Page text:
Neighbourhood Noise guide to Dot to Dot Festival (Port Isla review)
Dot To Dot festival brings the UK’s talented music scene to three cities across the space of three days. Each city provides a unique experience of the vast lineup. This festival can be seen as more of challenge to each artist or band to adapt and continually impress each city with its respective demographic. Dot To Dot is one of the toughest festivals for any musician to confront especially when the festival’s main aim is to provide a platform for smaller artists and bands to make an impression upon the varying yet ruthless audience; the nightmare that you are booed off stage and pizza is thrown at you whilst performing a rendition of the Velvet Underground is most likely to occur at this festival where bad and good music is made known by the merciless audience.
The festival itself is at the forefront of up-and-coming music, where music is the only interest. Transport issues? Toilet issues? Having to fight your way through a crowd to get a beer? Dot To Dot Festival qualms all of these common festival problems. With nine venues at the Nottingham Festival day, buses, beers and bladders are not an issue; the abundance of bars and toilets means that taking in a piss in a bush in the middle of a city will definitely be frowned upon. With all these features of your normal festival out of the way, Dot To Dot becomes less of a festival, and more of an atmospheric, music-filled bank holiday.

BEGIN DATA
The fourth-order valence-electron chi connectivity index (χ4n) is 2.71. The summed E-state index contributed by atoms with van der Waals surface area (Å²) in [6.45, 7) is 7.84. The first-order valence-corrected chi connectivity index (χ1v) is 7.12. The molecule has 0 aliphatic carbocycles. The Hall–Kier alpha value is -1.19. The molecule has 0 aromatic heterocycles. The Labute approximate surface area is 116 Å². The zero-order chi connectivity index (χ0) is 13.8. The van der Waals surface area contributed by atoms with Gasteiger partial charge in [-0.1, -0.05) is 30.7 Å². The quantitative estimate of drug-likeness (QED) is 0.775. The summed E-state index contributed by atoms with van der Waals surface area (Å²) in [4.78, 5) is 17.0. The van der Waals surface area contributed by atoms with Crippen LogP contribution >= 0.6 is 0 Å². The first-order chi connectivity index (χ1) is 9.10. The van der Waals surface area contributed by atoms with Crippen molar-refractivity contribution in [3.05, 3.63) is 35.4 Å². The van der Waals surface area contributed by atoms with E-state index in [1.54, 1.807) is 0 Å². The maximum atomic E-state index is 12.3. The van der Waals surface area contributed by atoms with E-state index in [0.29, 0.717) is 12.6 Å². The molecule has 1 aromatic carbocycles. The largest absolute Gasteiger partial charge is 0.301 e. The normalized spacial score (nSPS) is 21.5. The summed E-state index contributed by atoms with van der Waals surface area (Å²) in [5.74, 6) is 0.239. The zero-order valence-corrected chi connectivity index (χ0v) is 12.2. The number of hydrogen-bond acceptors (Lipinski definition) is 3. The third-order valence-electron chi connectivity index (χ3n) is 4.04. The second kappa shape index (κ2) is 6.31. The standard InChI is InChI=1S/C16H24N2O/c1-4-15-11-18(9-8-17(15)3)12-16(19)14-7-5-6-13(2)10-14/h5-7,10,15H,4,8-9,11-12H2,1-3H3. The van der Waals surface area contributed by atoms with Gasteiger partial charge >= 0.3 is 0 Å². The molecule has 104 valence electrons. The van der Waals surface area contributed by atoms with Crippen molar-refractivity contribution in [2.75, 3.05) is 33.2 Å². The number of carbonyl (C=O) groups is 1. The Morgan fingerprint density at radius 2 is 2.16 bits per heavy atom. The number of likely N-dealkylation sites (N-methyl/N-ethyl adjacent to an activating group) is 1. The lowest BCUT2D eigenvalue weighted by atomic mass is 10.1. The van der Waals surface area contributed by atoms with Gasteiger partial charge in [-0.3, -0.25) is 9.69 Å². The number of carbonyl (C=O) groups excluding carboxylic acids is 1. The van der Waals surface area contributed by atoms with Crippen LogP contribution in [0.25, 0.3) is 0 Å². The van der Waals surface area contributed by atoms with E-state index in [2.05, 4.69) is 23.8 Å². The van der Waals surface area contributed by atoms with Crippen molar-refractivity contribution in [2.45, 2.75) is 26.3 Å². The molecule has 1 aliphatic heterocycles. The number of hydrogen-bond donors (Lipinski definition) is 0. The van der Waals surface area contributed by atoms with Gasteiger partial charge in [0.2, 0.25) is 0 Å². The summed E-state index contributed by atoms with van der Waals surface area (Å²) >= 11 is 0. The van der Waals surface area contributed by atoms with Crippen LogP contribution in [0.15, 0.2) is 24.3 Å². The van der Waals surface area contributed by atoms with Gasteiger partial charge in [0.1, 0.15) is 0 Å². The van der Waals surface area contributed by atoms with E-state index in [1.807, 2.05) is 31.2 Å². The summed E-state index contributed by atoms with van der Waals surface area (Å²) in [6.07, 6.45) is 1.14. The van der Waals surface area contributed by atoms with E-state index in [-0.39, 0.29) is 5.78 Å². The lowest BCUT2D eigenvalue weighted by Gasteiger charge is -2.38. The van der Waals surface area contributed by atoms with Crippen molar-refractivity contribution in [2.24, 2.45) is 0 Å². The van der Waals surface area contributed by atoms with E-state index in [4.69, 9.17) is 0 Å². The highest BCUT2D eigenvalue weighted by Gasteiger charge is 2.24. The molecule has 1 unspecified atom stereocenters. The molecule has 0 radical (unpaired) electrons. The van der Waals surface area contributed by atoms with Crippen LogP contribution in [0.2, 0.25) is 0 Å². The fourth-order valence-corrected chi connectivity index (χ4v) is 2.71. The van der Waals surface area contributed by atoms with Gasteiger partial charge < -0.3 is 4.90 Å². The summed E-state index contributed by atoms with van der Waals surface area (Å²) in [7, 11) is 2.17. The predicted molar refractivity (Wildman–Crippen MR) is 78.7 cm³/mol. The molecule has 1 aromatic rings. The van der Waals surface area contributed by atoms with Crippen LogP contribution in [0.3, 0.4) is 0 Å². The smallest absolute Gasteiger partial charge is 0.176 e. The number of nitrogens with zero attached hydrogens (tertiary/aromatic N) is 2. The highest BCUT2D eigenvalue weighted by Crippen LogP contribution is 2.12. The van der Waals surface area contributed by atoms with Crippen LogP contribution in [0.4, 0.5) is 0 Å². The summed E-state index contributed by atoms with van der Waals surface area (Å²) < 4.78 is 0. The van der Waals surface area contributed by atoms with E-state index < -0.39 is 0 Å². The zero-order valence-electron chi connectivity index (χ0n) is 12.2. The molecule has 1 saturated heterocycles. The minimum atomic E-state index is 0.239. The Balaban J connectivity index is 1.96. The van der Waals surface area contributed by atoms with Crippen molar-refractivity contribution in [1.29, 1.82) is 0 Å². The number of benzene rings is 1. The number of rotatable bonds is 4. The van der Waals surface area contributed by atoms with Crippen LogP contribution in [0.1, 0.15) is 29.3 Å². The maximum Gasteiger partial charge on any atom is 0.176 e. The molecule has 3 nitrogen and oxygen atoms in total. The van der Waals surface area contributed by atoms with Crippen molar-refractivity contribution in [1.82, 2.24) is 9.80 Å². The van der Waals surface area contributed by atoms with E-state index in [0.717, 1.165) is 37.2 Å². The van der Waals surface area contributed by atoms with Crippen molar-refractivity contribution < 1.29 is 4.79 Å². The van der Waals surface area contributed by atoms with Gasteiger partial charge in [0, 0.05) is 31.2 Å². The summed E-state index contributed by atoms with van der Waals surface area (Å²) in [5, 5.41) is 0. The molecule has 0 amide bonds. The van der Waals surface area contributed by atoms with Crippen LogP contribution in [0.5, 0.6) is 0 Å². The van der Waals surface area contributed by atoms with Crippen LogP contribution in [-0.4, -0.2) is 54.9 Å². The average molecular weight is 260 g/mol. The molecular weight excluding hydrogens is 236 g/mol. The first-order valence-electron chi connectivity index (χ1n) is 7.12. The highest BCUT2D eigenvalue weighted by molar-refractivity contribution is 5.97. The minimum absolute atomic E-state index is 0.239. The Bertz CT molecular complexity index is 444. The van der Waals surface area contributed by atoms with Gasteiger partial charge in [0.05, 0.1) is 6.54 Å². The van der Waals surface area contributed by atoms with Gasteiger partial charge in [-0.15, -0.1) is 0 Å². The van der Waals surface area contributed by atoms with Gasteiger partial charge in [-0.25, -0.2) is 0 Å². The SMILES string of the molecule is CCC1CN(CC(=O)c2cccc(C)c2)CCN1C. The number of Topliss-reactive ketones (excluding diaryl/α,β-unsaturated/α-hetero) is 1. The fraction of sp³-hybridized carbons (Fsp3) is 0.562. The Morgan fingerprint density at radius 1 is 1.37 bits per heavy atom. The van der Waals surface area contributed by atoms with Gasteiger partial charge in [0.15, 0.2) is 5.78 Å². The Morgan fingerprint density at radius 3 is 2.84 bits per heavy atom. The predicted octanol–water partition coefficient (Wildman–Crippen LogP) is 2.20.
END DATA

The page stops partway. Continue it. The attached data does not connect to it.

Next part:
neighbourhood noise had the opportunity of going to Dot To Dot festival in Nottingham, with the intention of seeing the Norwich based band Port Isla. This small band of normal blokes with a passion for music were the standout artists of the day. Not only did they have to confront the disorienting Red Room attached to Rescue Rooms, but they also had to confront the terrifying Nottingham crowd who had previously showered beer and boos all over Macaulay Culkin’s The Pizza Underground; the crowd rejected free pizza (some of whom saw as a bribe to tacitly accept the slaughter of an iconic band, The Velvet Underground), and instead resorted to launching their drinks at the parody act. This is a clear sign that the Nottingham crowd prioritises music over free pizza, and even beer to that extent.
Port Isla performed songs that they had kept close to their chest until this festival. Unreleased on their soundcloud or youtube page, these honest songs created an unbreakable rapport with the audience. A band that presents itself in such an accessible and honest manner, and yet can produce festival headline worthy music is a band that commands attention from all facets of the music industry. Songs such as ‘Steamroller’ capture their genuine nature through accessible lyrics that bring an audience together with the band through a sense of shared experience. These songs united the audience, the band and the venue as Port Isla’s incredible dedication, passion and talent were made known for the half hour that they were on stage at Dot To Dot festival.
Being recently signed to Parlophone Record Label, Port Isla are the next big thing – keep an eye out for them!
Dot To Dot Festival: 8/10
Port Isla: 8/10